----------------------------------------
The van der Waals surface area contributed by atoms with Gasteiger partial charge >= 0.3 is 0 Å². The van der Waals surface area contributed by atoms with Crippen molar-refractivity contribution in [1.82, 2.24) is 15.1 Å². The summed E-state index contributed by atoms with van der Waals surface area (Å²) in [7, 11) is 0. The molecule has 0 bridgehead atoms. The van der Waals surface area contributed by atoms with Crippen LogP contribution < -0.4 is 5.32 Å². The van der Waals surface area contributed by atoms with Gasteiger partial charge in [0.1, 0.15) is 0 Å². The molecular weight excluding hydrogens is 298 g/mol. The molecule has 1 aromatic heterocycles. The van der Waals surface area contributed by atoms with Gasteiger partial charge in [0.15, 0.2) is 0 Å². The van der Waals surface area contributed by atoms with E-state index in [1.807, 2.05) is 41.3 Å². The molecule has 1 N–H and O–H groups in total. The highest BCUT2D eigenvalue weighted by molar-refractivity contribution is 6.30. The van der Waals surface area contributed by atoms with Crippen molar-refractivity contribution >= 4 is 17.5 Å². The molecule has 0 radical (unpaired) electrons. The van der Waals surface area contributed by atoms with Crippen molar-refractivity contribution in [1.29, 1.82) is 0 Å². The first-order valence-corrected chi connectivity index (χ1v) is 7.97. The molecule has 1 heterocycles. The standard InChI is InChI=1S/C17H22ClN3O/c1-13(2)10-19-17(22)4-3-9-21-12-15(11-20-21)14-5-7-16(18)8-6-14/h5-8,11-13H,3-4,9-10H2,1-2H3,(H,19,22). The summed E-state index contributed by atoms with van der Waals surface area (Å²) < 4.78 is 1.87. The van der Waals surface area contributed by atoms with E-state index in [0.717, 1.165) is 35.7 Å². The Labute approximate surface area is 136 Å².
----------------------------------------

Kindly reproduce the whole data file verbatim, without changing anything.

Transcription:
The van der Waals surface area contributed by atoms with Gasteiger partial charge >= 0.3 is 0 Å². The van der Waals surface area contributed by atoms with Crippen molar-refractivity contribution in [1.82, 2.24) is 15.1 Å². The summed E-state index contributed by atoms with van der Waals surface area (Å²) in [7, 11) is 0. The molecule has 0 bridgehead atoms. The van der Waals surface area contributed by atoms with Crippen LogP contribution < -0.4 is 5.32 Å². The van der Waals surface area contributed by atoms with Gasteiger partial charge in [0.1, 0.15) is 0 Å². The molecular weight excluding hydrogens is 298 g/mol. The molecule has 1 aromatic heterocycles. The van der Waals surface area contributed by atoms with Gasteiger partial charge in [0.15, 0.2) is 0 Å². The van der Waals surface area contributed by atoms with E-state index in [1.807, 2.05) is 41.3 Å². The molecule has 1 N–H and O–H groups in total. The highest BCUT2D eigenvalue weighted by molar-refractivity contribution is 6.30. The van der Waals surface area contributed by atoms with Crippen molar-refractivity contribution >= 4 is 17.5 Å². The molecule has 0 radical (unpaired) electrons. The van der Waals surface area contributed by atoms with Crippen molar-refractivity contribution in [1.29, 1.82) is 0 Å². The first-order valence-corrected chi connectivity index (χ1v) is 7.97. The molecule has 1 heterocycles. The standard InChI is InChI=1S/C17H22ClN3O/c1-13(2)10-19-17(22)4-3-9-21-12-15(11-20-21)14-5-7-16(18)8-6-14/h5-8,11-13H,3-4,9-10H2,1-2H3,(H,19,22). The summed E-state index contributed by atoms with van der Waals surface area (Å²) < 4.78 is 1.87. The van der Waals surface area contributed by atoms with E-state index in [0.717, 1.165) is 35.7 Å². The Labute approximate surface area is 136 Å².